Perception (You Don’t Know Everything)

Perception You Don't Know Everything

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There is a popular lore in our culture.

My father told it to me in my early childhood.

But I hadn’t grasped its true value until he repeated it a few days ago.

It goes like this (very shortly):

###

There is a man lying on a chautara (a cement platform built under the shade of a tree for travelers to rest), eyes closed.

Some time later, a drunkard happens to pass by the man.

He sees the lying man and smirks. “Hah! What a waste!” he says. “Could have waited for the nightfall, at least!” He clicks his tongue and passes.

After the drunkard, comes a great sage.

He observes the man and says out loud, “Behold! The great one. Unperturbed in his meditation!” He bows before the lying man and passes on.

A while later, a common village doctor arrives at the chautara.

He looks at the lying man and, nervously, looks around. “Poor man! Must have fainted from heat, and no one’s around to help him! I hope he’s not dead!”

###

There is another popular story that sends out a similar message, and I’m sure you must have read it.

It’s titled “Blind Men and the Elephant” and there are many versions of it. Here’s John Godfrey Saxon’s version.

The message of both these stories are simple yet priceless.

Our interpretation of the world depends largely upon our life experiences, our sense of perception.

So the next time, before you reach to an absolute conclusion, think it over from all angles.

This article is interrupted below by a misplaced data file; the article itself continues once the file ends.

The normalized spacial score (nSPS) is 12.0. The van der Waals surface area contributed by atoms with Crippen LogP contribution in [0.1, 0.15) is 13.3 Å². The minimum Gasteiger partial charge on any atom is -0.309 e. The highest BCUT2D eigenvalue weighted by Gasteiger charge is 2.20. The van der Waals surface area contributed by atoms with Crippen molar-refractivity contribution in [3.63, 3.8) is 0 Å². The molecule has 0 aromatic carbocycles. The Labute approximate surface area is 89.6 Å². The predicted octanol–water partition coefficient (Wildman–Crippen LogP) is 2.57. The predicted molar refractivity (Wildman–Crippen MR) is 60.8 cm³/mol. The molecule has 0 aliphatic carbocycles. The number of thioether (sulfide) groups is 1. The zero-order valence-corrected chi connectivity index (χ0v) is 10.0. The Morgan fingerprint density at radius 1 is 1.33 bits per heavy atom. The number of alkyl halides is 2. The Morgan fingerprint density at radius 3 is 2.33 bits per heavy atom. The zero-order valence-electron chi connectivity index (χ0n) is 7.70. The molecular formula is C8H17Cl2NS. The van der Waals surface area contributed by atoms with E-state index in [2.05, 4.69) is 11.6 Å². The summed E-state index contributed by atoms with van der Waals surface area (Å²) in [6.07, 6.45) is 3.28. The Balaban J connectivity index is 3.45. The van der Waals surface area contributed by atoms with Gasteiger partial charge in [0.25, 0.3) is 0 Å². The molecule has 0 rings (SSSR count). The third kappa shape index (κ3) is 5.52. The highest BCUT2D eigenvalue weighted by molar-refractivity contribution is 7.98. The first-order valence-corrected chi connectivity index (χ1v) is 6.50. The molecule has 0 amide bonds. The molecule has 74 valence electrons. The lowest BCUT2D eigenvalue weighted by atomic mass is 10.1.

Remain open to the idea that you do not know everything.

No one does.

###

Each culture has its own lore that is built to impart moral values to children. Sometimes, we tell such stories but fail to impart the essential moral.

If your culture has such unique lores and you can find a link to it, I invite you to share! It would be enlightening to read them. 🙂

Thanks!

 

 

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36 thoughts on “Perception (You Don’t Know Everything)

  1. Hi ThatScribbler,
    I know GP Cox, Sepultura, and of course, Jason Cushman.
    Let me tell you why I came by today. I wrote the Twitter article from Jean’s site that Chris promoted, and I wanted to thank you for liking my article.
    In response to your post: I teach world cultures to children. There are cultural stories in our book that impart those morals you speak of. Sometimes (often?) various cultures have the same story with minor differences like the mouse and the lion.
    Interesting post from a cultural/historical perspective.
    Janice

    Liked by 2 people

    • Thanks Janice for your time! It’s great to know about this from someone who is experienced in teaching cultures to children. You’re doing an awesome work. I’d always thought that these stories are similar around the globe and have travelled to different places one way or another and have been adapted to suit the needs of specific cultures. 🙂

      Liked by 2 people

  2. Good stories. I always try to see things in more than one perspective. That often gives me new ideas and even more that two different perspectives. So I will continue to try seeing things in more than one way 🙂

    Liked by 1 person

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